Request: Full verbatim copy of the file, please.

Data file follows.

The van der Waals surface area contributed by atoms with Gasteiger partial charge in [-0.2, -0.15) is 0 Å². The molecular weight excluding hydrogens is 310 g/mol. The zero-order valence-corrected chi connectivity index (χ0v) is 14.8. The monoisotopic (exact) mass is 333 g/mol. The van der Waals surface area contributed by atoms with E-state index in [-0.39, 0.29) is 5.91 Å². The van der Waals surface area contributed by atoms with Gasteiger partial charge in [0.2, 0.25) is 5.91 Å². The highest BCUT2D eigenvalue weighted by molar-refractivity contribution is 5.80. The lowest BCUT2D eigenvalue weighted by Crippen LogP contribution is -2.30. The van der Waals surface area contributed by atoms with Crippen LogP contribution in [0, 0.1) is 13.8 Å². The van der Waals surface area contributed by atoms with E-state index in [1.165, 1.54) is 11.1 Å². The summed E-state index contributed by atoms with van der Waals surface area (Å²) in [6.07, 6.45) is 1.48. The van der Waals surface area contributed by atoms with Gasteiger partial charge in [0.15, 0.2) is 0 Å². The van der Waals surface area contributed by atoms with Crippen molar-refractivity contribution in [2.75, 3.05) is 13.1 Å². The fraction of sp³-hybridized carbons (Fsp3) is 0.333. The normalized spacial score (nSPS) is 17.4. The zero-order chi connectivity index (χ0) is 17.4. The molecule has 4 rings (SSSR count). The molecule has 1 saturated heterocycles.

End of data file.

The van der Waals surface area contributed by atoms with Gasteiger partial charge in [-0.2, -0.15) is 0 Å². The molecular weight excluding hydrogens is 310 g/mol. The zero-order valence-corrected chi connectivity index (χ0v) is 14.8. The monoisotopic (exact) mass is 333 g/mol. The van der Waals surface area contributed by atoms with E-state index in [-0.39, 0.29) is 5.91 Å². The van der Waals surface area contributed by atoms with Gasteiger partial charge in [0.2, 0.25) is 5.91 Å². The highest BCUT2D eigenvalue weighted by molar-refractivity contribution is 5.80. The lowest BCUT2D eigenvalue weighted by Crippen LogP contribution is -2.30. The van der Waals surface area contributed by atoms with Crippen LogP contribution in [0, 0.1) is 13.8 Å². The van der Waals surface area contributed by atoms with E-state index in [1.165, 1.54) is 11.1 Å². The summed E-state index contributed by atoms with van der Waals surface area (Å²) in [6.07, 6.45) is 1.48. The van der Waals surface area contributed by atoms with Gasteiger partial charge in [0.15, 0.2) is 0 Å². The van der Waals surface area contributed by atoms with Crippen molar-refractivity contribution in [2.75, 3.05) is 13.1 Å². The fraction of sp³-hybridized carbons (Fsp3) is 0.333. The normalized spacial score (nSPS) is 17.4. The zero-order chi connectivity index (χ0) is 17.4. The molecule has 4 rings (SSSR count). The molecule has 1 saturated heterocycles.